When Brazil and North Korea kick off this afternoon, it will be a one-sided matchup of, perhaps, the two most fashionable teams in the tournament. Brazil’s Seleçao is the tournament’s most skilled team and, under head coach Dunga, might be also its most disciplined, but international supporters find themselves drawn to the squad less for its status as favorites than for its country’s exported image of an enviable Carnival culture—exuberant, indulgent, scintillating, sexy.
The Hermit Kingdom is a more improbable fan favorite—an unknown team from an unknowable country, “as secretive about its. . . training as about its weapons buildup,” as one newspaper put it. The Wall Street Journal has reported that the North Korean team is, on average, two inches shorter than their South Korean counterparts—a height difference mirrored in still-diverging national averages—and it’s hard not to read into that fact the horrific history of growth stunted by North Korean famines.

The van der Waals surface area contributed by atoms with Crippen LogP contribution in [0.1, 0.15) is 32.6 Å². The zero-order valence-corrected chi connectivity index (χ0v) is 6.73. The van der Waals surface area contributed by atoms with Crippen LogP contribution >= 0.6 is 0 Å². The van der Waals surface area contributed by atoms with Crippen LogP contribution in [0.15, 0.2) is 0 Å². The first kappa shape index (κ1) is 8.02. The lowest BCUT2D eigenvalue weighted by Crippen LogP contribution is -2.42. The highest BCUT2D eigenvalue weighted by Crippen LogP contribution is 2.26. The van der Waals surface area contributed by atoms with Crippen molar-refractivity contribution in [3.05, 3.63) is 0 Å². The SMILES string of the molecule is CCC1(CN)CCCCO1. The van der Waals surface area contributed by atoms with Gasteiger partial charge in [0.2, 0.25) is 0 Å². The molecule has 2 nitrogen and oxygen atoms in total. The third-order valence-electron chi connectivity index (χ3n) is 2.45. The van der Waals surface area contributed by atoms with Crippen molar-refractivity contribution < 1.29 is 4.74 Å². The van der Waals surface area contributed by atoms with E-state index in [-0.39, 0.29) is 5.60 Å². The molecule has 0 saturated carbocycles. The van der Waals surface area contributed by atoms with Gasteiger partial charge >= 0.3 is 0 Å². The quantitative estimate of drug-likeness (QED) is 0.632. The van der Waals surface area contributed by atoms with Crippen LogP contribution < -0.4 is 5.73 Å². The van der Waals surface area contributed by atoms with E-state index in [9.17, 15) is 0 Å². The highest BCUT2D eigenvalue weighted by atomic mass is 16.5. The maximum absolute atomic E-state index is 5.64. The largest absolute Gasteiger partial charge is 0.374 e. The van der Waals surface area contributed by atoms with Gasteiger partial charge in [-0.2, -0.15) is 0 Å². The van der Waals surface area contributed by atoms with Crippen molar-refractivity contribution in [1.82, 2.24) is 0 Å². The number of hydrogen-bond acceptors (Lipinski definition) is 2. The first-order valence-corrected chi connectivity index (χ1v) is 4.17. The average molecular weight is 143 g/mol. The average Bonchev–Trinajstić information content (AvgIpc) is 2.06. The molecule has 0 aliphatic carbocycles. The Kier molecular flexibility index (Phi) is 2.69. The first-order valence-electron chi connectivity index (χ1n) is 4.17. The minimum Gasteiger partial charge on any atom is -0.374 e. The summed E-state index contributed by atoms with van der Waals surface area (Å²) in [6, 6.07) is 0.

North Korea does boast one star—Jong Tae-Se, known as “the People’s Rooney,” a native Japanese who plays in that country’s J-League and who has never lived in North Korea. Off the field, he seems to have what counts as flair among his teammates—traveling with a PlayStation and an iPhone, declaring his desire to play in the English premiership—but in the lead up to the Cup he has also shown himself a model subject of the Kim dynasty, promising a Stakhanovite output of one-goal-per-game. He has also guaranteed that his team will advance over Brazil, Portugal, or the Ivory Coast—showing an even more deluded sense of national purpose. For this, he and his compatriots have been celebrated by just about every media outlet covering the cup—including, even, the normally gimlet-eyed New Republic, with their “Five Things You Don’t Know About North Korean Soccer.” An earlier version of the DPRK team was called “a squad of Charlie Chaplins,” and for the next ninety minutes, their great dictator won’t be the only one going crazy for these unfortunate tramps. The loyalties of imperious fans run impulsive and contrarian, and sport may be the only form of international relations in which irony can freely reign.
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